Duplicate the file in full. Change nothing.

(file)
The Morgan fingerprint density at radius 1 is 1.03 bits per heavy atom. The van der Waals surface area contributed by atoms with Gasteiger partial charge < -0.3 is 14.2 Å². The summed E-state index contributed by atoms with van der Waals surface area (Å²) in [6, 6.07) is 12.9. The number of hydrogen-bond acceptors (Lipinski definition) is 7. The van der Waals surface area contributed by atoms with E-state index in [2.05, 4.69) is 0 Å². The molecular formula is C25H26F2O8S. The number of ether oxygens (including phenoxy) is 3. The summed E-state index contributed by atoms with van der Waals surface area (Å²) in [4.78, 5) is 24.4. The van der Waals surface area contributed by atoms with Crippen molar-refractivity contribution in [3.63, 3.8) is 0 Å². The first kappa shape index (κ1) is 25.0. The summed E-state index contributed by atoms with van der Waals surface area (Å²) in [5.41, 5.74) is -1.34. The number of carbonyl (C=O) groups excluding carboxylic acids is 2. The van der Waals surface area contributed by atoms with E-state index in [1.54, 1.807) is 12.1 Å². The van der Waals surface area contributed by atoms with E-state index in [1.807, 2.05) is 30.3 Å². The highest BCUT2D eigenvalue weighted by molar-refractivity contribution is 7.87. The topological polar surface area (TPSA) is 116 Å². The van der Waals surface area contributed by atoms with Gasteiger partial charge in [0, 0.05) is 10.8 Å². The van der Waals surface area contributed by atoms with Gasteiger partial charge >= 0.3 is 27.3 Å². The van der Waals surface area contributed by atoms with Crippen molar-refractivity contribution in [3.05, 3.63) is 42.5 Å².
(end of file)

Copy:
The Morgan fingerprint density at radius 1 is 1.03 bits per heavy atom. The van der Waals surface area contributed by atoms with Gasteiger partial charge < -0.3 is 14.2 Å². The summed E-state index contributed by atoms with van der Waals surface area (Å²) in [6, 6.07) is 12.9. The number of hydrogen-bond acceptors (Lipinski definition) is 7. The van der Waals surface area contributed by atoms with E-state index in [2.05, 4.69) is 0 Å². The molecular formula is C25H26F2O8S. The number of ether oxygens (including phenoxy) is 3. The summed E-state index contributed by atoms with van der Waals surface area (Å²) in [4.78, 5) is 24.4. The van der Waals surface area contributed by atoms with Crippen molar-refractivity contribution in [3.63, 3.8) is 0 Å². The first kappa shape index (κ1) is 25.0. The summed E-state index contributed by atoms with van der Waals surface area (Å²) in [5.41, 5.74) is -1.34. The number of carbonyl (C=O) groups excluding carboxylic acids is 2. The van der Waals surface area contributed by atoms with E-state index in [1.54, 1.807) is 12.1 Å². The van der Waals surface area contributed by atoms with E-state index in [1.807, 2.05) is 30.3 Å². The highest BCUT2D eigenvalue weighted by molar-refractivity contribution is 7.87. The topological polar surface area (TPSA) is 116 Å². The van der Waals surface area contributed by atoms with Gasteiger partial charge in [0, 0.05) is 10.8 Å². The van der Waals surface area contributed by atoms with Gasteiger partial charge >= 0.3 is 27.3 Å². The van der Waals surface area contributed by atoms with Crippen molar-refractivity contribution in [3.05, 3.63) is 42.5 Å².